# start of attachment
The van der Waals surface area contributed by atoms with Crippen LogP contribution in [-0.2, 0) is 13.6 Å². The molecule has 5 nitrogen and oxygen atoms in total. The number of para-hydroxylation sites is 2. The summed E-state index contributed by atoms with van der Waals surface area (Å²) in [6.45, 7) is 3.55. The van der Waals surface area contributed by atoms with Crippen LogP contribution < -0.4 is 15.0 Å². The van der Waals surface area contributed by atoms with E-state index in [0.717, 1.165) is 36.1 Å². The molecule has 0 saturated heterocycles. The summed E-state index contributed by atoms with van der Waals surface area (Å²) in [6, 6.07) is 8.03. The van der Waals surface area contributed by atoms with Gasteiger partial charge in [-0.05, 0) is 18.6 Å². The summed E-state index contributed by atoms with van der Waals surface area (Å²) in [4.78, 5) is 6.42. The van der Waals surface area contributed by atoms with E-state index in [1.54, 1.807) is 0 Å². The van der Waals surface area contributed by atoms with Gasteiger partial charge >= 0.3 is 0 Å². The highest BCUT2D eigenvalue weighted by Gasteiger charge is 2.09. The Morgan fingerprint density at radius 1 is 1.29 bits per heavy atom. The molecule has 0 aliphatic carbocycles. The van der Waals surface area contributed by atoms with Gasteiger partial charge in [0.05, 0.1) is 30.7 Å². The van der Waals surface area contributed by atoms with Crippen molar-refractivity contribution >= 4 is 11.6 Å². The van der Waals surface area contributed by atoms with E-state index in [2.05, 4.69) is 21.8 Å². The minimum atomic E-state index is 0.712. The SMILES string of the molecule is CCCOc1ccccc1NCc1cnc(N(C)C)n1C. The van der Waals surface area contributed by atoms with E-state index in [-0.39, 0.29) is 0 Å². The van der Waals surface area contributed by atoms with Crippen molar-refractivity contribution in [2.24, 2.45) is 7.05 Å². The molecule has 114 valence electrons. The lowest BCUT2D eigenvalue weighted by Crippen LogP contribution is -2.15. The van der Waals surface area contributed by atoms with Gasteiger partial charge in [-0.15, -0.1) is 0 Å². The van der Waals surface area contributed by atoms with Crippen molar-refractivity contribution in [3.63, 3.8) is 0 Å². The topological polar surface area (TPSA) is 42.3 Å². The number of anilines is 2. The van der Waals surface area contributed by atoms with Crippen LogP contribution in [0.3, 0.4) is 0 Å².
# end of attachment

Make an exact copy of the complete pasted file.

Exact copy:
The van der Waals surface area contributed by atoms with Crippen LogP contribution in [-0.2, 0) is 13.6 Å². The molecule has 5 nitrogen and oxygen atoms in total. The number of para-hydroxylation sites is 2. The summed E-state index contributed by atoms with van der Waals surface area (Å²) in [6.45, 7) is 3.55. The van der Waals surface area contributed by atoms with Crippen LogP contribution < -0.4 is 15.0 Å². The van der Waals surface area contributed by atoms with E-state index in [0.717, 1.165) is 36.1 Å². The molecule has 0 saturated heterocycles. The summed E-state index contributed by atoms with van der Waals surface area (Å²) in [6, 6.07) is 8.03. The van der Waals surface area contributed by atoms with Gasteiger partial charge in [-0.05, 0) is 18.6 Å². The summed E-state index contributed by atoms with van der Waals surface area (Å²) in [4.78, 5) is 6.42. The van der Waals surface area contributed by atoms with E-state index in [1.54, 1.807) is 0 Å². The van der Waals surface area contributed by atoms with Gasteiger partial charge >= 0.3 is 0 Å². The highest BCUT2D eigenvalue weighted by Gasteiger charge is 2.09. The Morgan fingerprint density at radius 1 is 1.29 bits per heavy atom. The molecule has 0 aliphatic carbocycles. The van der Waals surface area contributed by atoms with Gasteiger partial charge in [0.05, 0.1) is 30.7 Å². The van der Waals surface area contributed by atoms with Crippen molar-refractivity contribution >= 4 is 11.6 Å². The van der Waals surface area contributed by atoms with E-state index in [2.05, 4.69) is 21.8 Å². The minimum atomic E-state index is 0.712. The SMILES string of the molecule is CCCOc1ccccc1NCc1cnc(N(C)C)n1C. The van der Waals surface area contributed by atoms with E-state index in [-0.39, 0.29) is 0 Å². The van der Waals surface area contributed by atoms with Crippen molar-refractivity contribution in [2.24, 2.45) is 7.05 Å². The molecule has 114 valence electrons. The lowest BCUT2D eigenvalue weighted by Crippen LogP contribution is -2.15. The van der Waals surface area contributed by atoms with Gasteiger partial charge in [-0.15, -0.1) is 0 Å². The van der Waals surface area contributed by atoms with Crippen molar-refractivity contribution in [3.63, 3.8) is 0 Å². The topological polar surface area (TPSA) is 42.3 Å². The number of anilines is 2. The van der Waals surface area contributed by atoms with Crippen LogP contribution in [0.3, 0.4) is 0 Å².